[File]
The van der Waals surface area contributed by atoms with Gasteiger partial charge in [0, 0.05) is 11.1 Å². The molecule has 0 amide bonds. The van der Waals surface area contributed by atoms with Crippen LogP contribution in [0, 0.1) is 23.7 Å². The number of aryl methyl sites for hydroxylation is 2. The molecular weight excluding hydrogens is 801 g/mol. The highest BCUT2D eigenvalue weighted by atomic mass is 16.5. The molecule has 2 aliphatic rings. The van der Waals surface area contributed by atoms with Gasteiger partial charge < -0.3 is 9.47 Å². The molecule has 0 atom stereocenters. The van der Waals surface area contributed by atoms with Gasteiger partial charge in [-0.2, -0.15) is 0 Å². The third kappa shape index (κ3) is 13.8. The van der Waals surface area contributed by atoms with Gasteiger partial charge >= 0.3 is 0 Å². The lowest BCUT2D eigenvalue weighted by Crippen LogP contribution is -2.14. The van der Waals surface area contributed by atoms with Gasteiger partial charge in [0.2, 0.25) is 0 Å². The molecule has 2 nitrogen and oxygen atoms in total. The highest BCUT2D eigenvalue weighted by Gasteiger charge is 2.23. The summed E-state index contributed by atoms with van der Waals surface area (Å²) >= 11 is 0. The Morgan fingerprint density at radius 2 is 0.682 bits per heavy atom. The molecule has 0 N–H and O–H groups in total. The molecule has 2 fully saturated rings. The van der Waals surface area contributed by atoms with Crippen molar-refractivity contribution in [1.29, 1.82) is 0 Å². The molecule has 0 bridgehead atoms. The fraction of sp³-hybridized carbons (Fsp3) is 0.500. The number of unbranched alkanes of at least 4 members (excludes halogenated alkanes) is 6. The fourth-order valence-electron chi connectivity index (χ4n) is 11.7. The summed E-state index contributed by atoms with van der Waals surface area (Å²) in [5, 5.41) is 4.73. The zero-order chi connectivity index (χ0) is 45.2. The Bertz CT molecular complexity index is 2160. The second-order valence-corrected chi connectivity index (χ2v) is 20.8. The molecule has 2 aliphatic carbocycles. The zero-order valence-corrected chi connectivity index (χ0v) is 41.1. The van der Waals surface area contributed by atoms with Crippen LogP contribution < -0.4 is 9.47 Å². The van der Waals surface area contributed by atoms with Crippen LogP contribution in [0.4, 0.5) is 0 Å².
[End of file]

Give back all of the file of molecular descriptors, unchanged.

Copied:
The van der Waals surface area contributed by atoms with Gasteiger partial charge in [0, 0.05) is 11.1 Å². The molecule has 0 amide bonds. The van der Waals surface area contributed by atoms with Crippen LogP contribution in [0, 0.1) is 23.7 Å². The number of aryl methyl sites for hydroxylation is 2. The molecular weight excluding hydrogens is 801 g/mol. The highest BCUT2D eigenvalue weighted by atomic mass is 16.5. The molecule has 2 aliphatic rings. The van der Waals surface area contributed by atoms with Gasteiger partial charge < -0.3 is 9.47 Å². The molecule has 0 atom stereocenters. The van der Waals surface area contributed by atoms with Gasteiger partial charge in [-0.2, -0.15) is 0 Å². The third kappa shape index (κ3) is 13.8. The van der Waals surface area contributed by atoms with Gasteiger partial charge >= 0.3 is 0 Å². The lowest BCUT2D eigenvalue weighted by Crippen LogP contribution is -2.14. The van der Waals surface area contributed by atoms with Gasteiger partial charge in [0.2, 0.25) is 0 Å². The molecule has 2 nitrogen and oxygen atoms in total. The highest BCUT2D eigenvalue weighted by Gasteiger charge is 2.23. The summed E-state index contributed by atoms with van der Waals surface area (Å²) >= 11 is 0. The Morgan fingerprint density at radius 2 is 0.682 bits per heavy atom. The molecule has 0 N–H and O–H groups in total. The molecule has 2 fully saturated rings. The van der Waals surface area contributed by atoms with Crippen molar-refractivity contribution in [1.29, 1.82) is 0 Å². The molecule has 0 bridgehead atoms. The fraction of sp³-hybridized carbons (Fsp3) is 0.500. The number of unbranched alkanes of at least 4 members (excludes halogenated alkanes) is 6. The fourth-order valence-electron chi connectivity index (χ4n) is 11.7. The summed E-state index contributed by atoms with van der Waals surface area (Å²) in [5, 5.41) is 4.73. The zero-order chi connectivity index (χ0) is 45.2. The Bertz CT molecular complexity index is 2160. The second-order valence-corrected chi connectivity index (χ2v) is 20.8. The molecule has 2 aliphatic carbocycles. The zero-order valence-corrected chi connectivity index (χ0v) is 41.1. The van der Waals surface area contributed by atoms with Crippen LogP contribution < -0.4 is 9.47 Å². The van der Waals surface area contributed by atoms with Crippen LogP contribution in [0.4, 0.5) is 0 Å².